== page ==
CAMP FOSTER, Okinawa — Ongoing realignment talks between the United States and Japan remain snarled over where to move Marine Corps Air Station Futenma.

Deputy Undersecretary of Defense Richard Lawless is in Tokyo this week to discuss the remaining two options for a new air station — either a facility on Camp Schwab and extended into the shallow waters of Oura Wan Bay or a base built on reclaimed land and a reef on the other side of Camp Schwab in the waters off the fishing village of Henoko.

The Japanese side, according to reports, favors building on Camp Schwab, where some barracks now stand. U.S. officials favor the Henoko plan, a smaller airport than the one that met with stiff opposition from environmental and anti-base groups.

After recent talks in Washington, D.C., Japanese officials last Friday said a failure to reach an agreement on the relocation plan could stall the realignment talks. An interim report on realigning U.S. troops in Japan was to be issued around this Friday.

Japan Defense Agency Chief Yoshinori Ohno said, “Failing to reach an agreement is not an option.”

But the interim report could be delayed, he told reporters in Tokyo last Friday.

“Such a situation is possible,” Ohno said. “However … we have no choice but to continue to make an utmost effort to find common ground.”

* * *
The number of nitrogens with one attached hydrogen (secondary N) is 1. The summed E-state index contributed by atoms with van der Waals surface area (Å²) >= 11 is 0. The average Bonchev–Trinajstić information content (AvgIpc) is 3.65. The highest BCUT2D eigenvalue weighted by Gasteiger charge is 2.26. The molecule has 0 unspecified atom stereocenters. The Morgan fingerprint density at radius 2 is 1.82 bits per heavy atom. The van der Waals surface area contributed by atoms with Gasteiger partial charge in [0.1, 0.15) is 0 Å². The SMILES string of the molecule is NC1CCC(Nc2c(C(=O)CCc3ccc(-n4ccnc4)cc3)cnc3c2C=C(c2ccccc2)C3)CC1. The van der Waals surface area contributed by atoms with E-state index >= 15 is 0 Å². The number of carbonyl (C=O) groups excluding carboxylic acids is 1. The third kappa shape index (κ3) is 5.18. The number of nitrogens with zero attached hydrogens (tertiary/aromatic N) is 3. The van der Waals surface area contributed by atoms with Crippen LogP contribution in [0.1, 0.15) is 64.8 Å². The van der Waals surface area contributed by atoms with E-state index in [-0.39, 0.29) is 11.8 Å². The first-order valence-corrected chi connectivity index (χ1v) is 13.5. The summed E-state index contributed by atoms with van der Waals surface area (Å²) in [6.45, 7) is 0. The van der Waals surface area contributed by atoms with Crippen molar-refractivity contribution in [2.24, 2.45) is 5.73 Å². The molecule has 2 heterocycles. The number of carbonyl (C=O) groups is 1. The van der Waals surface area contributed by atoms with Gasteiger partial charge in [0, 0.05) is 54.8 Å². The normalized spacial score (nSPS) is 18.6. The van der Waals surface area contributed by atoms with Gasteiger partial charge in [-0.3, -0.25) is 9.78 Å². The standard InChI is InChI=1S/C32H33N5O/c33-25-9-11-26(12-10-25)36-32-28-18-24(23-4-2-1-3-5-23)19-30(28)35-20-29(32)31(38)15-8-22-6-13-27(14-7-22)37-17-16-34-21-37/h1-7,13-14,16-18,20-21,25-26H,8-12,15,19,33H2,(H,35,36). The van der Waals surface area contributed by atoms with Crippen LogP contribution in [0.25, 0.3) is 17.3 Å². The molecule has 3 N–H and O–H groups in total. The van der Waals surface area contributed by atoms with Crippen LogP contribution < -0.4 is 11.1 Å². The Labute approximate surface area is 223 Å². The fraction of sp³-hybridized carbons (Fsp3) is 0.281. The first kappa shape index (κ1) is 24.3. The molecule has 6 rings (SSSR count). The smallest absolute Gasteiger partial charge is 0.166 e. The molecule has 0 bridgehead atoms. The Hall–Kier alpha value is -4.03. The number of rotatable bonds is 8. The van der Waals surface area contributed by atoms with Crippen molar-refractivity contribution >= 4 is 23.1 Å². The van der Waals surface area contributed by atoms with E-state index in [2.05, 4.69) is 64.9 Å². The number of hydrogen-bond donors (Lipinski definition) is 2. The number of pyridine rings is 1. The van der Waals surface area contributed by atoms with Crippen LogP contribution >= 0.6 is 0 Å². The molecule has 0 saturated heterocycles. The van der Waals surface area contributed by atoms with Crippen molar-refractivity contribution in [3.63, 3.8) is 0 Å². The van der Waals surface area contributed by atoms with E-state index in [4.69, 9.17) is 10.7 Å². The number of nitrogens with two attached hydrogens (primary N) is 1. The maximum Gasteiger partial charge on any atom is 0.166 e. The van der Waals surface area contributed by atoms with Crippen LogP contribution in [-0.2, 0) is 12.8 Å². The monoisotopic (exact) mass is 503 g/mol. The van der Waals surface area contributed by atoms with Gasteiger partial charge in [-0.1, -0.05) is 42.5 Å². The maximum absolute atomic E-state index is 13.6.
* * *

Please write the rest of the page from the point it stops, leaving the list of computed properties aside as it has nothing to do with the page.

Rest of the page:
Officials from both countries conducted site surveys of the proposed sites last week.

“A decision based on the surveys is yet to be made,” Ohno said.

Both plans face stiff opposition from Okinawa’s environmental and anti-base groups.

Okinawa Gov. Keiichi Inamine, who approved of the original Henoko plan with its approximately 1.6-mile runaway, instead of the approximately 0.93-mile facility being discussed, also opposes the options. The smaller airport wouldn’t be suitable for joint use by civilian aircraft, a requirement Inamine considers non-negotiable.

In a related matter, a Japan Self-Defense Force spokeswoman told Stars and Stripes on Monday that Japanese press reports announcing the United States and Japan have agreed to move Marine facilities from the Naha area in Southern Okinawa — including Camp Kinser — to northern Okinawa were premature.

“In the process of reviewing the number of troops stationed on Okinawa, with the possibility of closing some military facilities, both governments are discussing various ideas with the intention of coming to an early settlement,” the spokeswoman said. “Details of the discussions on each installation are not releasable at this point.”

She also declined to confirm reports that the two nations have agreed to relocate the training of some Japan Ground Self-Defense Force units to Camp Hansen.

“It is still premature to release any information on negotiations on individual installations,” she said.

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